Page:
EX-KLANSMAN convicted in deadly 1963 church bombing begins appeals
Friday, May 11th 2001, 12:00 am
By: News On 6
BIRMINGHAM, Ala. (AP) _ A former Ku Klux Klansman convicted of murdering four black girls in a 1963 church bombing began his appeal Thursday, asking for a new trial.
Thomas Blanton Jr. challenged his conviction and sentence of life in prison on more than a dozen issues, including the trial judge's decision to let jurors listen to secretly recorded FBI tapes in which he was heard discussing a bombing.
Jury members said after the trial that the tapes were vital in their decision to convict Blanton for the Sept. 15, 1963, bombing of Sixteenth Street Baptist Church.
Blanton, 62, also sought a new trial because no white men served on the jury that convicted him. The panel had eight white women, three black women and one black man.
Defense lawyer John Robbins also said the trial should have been moved from Birmingham, because of nearly four decades of heavy news coverage.
``The thrust of the appeal is really the tapes,'' Robbins said. ``I think that is what will get it overturned.''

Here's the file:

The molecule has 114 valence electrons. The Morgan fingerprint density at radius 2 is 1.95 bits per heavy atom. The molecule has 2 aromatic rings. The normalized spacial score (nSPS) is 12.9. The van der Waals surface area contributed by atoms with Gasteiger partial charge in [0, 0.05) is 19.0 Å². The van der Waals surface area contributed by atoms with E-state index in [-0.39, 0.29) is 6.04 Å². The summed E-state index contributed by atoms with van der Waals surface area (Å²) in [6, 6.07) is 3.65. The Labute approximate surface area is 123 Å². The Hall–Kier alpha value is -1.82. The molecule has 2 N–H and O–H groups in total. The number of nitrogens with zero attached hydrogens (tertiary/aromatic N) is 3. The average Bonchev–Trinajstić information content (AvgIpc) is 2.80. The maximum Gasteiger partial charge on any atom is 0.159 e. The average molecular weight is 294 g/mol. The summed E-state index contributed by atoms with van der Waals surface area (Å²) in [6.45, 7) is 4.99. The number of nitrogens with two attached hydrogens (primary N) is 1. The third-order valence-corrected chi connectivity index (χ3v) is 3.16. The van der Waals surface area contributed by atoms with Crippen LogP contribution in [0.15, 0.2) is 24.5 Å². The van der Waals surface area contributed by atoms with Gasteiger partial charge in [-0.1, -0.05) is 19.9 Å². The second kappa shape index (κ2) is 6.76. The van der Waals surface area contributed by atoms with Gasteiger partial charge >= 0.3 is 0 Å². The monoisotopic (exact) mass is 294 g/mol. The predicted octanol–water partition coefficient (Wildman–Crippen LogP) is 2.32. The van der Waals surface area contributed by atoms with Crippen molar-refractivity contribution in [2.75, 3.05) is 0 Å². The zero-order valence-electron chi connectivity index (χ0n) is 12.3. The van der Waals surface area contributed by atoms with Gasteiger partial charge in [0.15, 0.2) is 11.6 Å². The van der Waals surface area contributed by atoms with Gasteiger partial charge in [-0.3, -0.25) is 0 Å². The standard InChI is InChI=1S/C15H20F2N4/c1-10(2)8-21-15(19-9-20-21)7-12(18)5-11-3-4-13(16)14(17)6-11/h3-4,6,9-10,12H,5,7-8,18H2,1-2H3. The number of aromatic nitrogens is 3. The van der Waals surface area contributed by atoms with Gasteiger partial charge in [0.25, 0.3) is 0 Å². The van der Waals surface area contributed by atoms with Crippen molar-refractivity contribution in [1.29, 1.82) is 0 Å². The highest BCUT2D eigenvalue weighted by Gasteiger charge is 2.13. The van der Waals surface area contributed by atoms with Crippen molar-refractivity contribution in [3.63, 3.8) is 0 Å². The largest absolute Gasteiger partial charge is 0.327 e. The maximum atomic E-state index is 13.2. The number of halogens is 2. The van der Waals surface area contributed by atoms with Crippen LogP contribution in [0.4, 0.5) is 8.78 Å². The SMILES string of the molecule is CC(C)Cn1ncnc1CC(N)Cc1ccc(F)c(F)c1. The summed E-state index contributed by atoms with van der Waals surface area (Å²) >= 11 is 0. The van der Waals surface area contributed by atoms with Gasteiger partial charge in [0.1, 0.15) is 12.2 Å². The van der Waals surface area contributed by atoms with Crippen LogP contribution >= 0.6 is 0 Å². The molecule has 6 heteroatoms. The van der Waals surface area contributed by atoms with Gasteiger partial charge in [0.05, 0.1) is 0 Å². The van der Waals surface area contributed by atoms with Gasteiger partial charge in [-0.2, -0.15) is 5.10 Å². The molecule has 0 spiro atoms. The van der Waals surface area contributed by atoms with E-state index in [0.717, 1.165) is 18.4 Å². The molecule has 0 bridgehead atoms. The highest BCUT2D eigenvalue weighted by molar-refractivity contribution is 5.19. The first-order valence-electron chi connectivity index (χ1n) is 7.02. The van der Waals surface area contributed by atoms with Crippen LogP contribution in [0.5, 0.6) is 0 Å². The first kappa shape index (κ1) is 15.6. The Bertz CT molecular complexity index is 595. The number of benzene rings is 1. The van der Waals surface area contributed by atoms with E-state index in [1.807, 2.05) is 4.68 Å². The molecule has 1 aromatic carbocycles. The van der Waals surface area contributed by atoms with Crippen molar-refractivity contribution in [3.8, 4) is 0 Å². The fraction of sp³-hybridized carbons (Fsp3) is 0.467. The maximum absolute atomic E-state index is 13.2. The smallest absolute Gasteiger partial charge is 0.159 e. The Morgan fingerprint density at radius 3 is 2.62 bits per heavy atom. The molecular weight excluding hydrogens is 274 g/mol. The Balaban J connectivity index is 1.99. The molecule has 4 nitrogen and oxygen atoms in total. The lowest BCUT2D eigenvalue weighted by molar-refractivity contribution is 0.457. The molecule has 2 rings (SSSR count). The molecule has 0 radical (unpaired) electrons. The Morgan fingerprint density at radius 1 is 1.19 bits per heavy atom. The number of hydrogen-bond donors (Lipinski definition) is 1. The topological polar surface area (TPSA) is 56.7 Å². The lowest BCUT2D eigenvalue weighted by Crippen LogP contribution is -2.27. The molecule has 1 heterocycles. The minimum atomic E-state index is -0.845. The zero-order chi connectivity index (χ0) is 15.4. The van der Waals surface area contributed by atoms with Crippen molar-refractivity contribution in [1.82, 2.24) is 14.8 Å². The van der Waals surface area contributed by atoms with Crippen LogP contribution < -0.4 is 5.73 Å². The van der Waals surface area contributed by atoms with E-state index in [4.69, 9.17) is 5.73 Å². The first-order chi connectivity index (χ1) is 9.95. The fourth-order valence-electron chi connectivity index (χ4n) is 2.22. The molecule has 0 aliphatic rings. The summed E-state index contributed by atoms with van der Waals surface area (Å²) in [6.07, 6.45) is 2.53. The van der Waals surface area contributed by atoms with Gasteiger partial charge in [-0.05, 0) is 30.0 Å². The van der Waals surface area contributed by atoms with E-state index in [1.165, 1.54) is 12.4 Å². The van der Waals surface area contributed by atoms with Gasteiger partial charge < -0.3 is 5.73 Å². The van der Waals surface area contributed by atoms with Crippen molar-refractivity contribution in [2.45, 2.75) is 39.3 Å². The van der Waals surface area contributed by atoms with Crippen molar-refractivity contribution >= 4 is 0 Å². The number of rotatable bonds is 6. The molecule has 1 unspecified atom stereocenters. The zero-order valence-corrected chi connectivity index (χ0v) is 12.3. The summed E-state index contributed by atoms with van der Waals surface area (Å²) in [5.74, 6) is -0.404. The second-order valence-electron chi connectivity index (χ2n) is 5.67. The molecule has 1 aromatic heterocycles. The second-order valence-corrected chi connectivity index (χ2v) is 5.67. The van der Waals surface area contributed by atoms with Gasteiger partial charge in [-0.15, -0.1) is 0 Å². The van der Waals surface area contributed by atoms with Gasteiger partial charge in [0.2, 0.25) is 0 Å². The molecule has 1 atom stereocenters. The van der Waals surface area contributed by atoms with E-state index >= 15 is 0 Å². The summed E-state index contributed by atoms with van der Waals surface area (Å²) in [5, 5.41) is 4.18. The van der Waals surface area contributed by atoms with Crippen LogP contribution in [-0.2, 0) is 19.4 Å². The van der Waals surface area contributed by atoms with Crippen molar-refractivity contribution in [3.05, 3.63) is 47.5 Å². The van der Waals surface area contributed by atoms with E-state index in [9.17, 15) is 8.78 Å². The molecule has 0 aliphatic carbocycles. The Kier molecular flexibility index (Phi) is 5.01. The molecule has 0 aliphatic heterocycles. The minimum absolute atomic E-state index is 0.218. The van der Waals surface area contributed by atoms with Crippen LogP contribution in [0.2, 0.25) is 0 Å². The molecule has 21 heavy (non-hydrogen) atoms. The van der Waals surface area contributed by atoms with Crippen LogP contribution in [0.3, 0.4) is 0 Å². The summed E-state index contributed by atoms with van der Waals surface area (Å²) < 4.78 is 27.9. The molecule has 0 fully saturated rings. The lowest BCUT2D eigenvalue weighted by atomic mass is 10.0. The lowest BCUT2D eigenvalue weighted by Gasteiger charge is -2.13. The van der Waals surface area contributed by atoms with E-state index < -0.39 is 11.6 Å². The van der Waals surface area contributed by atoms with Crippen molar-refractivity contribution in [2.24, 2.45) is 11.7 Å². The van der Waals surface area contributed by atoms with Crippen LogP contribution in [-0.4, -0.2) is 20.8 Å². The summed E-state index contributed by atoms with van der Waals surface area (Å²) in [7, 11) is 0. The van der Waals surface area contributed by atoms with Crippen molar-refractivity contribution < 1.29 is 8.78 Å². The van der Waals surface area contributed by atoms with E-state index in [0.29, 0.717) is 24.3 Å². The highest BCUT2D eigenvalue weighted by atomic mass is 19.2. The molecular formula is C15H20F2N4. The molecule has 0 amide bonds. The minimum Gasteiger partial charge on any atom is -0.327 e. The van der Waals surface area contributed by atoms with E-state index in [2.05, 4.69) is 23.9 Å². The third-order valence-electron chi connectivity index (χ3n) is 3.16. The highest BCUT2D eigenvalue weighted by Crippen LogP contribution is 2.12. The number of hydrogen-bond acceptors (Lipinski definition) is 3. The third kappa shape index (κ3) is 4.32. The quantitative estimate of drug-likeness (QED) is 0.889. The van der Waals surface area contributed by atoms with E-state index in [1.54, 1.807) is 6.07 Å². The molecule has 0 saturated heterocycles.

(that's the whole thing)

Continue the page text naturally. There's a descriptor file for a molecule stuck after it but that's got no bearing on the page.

The U.S. Supreme Court, the Alabama Supreme Court and the Alabama Court of Criminal Appeals all refused to consider Robbins' pretrial challenges of a tape made in Blanton's kitchen in 1964.
U.S. Attorney Doug Jones, who prosecuted Blanton in state court under a special arrangement, was in Washington, D.C., and unavailable for comment, his secretary said.
Robbins said the prosecution's use of tapes secretly recorded in the 1960s will be the main issue as Blanton tries to overturn his conviction.
On one four-minute tape recording made in Blanton's kitchen in 1964, he was heard talking with his wife about going to a meeting under a river bridge where ``we planned the bomb.''
On another tape, Blanton was heard telling FBI informant Mitchell Burns he wouldn't be caught ``when I bomb my next church.''
Circuit Judge James Garrett let jurors hear the tapes over the objections of Robbins, who claimed the kitchen tape in particular violated Blanton's rights.
Since the tapes could not have been used as evidence when they were made, Robbins claimed, jurors should not have been allowed to hear them in 2001.
The judge ruled a 1968 change in federal law made the tapes available as evidence.